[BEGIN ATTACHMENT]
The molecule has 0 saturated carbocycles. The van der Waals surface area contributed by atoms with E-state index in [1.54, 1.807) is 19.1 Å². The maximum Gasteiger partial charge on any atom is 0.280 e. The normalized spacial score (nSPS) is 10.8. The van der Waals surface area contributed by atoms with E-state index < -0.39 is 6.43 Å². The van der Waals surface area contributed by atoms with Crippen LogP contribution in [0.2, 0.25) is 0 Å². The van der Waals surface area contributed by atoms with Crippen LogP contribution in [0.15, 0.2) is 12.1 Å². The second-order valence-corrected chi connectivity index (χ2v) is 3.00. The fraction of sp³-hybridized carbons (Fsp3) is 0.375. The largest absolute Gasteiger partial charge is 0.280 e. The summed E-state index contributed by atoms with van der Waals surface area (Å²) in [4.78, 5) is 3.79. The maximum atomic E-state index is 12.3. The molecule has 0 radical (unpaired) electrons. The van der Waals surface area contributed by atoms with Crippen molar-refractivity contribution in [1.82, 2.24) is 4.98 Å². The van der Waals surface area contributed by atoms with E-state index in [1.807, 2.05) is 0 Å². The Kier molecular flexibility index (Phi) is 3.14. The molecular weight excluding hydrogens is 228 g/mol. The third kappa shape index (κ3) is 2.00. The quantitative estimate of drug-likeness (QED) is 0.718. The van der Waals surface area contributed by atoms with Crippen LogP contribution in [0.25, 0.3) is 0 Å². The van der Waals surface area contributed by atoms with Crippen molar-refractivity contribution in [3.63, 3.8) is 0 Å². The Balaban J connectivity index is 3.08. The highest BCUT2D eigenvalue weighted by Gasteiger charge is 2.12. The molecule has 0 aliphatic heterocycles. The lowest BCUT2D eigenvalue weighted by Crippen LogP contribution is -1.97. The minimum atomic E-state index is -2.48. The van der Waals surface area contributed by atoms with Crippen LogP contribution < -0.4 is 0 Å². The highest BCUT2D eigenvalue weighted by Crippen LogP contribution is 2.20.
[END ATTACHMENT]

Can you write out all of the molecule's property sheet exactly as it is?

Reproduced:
The molecule has 0 saturated carbocycles. The van der Waals surface area contributed by atoms with E-state index in [1.54, 1.807) is 19.1 Å². The maximum Gasteiger partial charge on any atom is 0.280 e. The normalized spacial score (nSPS) is 10.8. The van der Waals surface area contributed by atoms with E-state index < -0.39 is 6.43 Å². The van der Waals surface area contributed by atoms with Crippen LogP contribution in [0.2, 0.25) is 0 Å². The van der Waals surface area contributed by atoms with Crippen LogP contribution in [0.15, 0.2) is 12.1 Å². The second-order valence-corrected chi connectivity index (χ2v) is 3.00. The fraction of sp³-hybridized carbons (Fsp3) is 0.375. The largest absolute Gasteiger partial charge is 0.280 e. The summed E-state index contributed by atoms with van der Waals surface area (Å²) in [4.78, 5) is 3.79. The maximum atomic E-state index is 12.3. The molecule has 0 radical (unpaired) electrons. The van der Waals surface area contributed by atoms with Crippen molar-refractivity contribution in [1.82, 2.24) is 4.98 Å². The van der Waals surface area contributed by atoms with E-state index in [1.807, 2.05) is 0 Å². The Kier molecular flexibility index (Phi) is 3.14. The molecular weight excluding hydrogens is 228 g/mol. The third kappa shape index (κ3) is 2.00. The quantitative estimate of drug-likeness (QED) is 0.718. The van der Waals surface area contributed by atoms with Crippen LogP contribution in [0.25, 0.3) is 0 Å². The van der Waals surface area contributed by atoms with Crippen molar-refractivity contribution in [3.63, 3.8) is 0 Å². The Balaban J connectivity index is 3.08. The highest BCUT2D eigenvalue weighted by Gasteiger charge is 2.12. The molecule has 0 aliphatic heterocycles. The lowest BCUT2D eigenvalue weighted by Crippen LogP contribution is -1.97. The minimum atomic E-state index is -2.48. The van der Waals surface area contributed by atoms with Crippen LogP contribution < -0.4 is 0 Å². The highest BCUT2D eigenvalue weighted by Crippen LogP contribution is 2.20.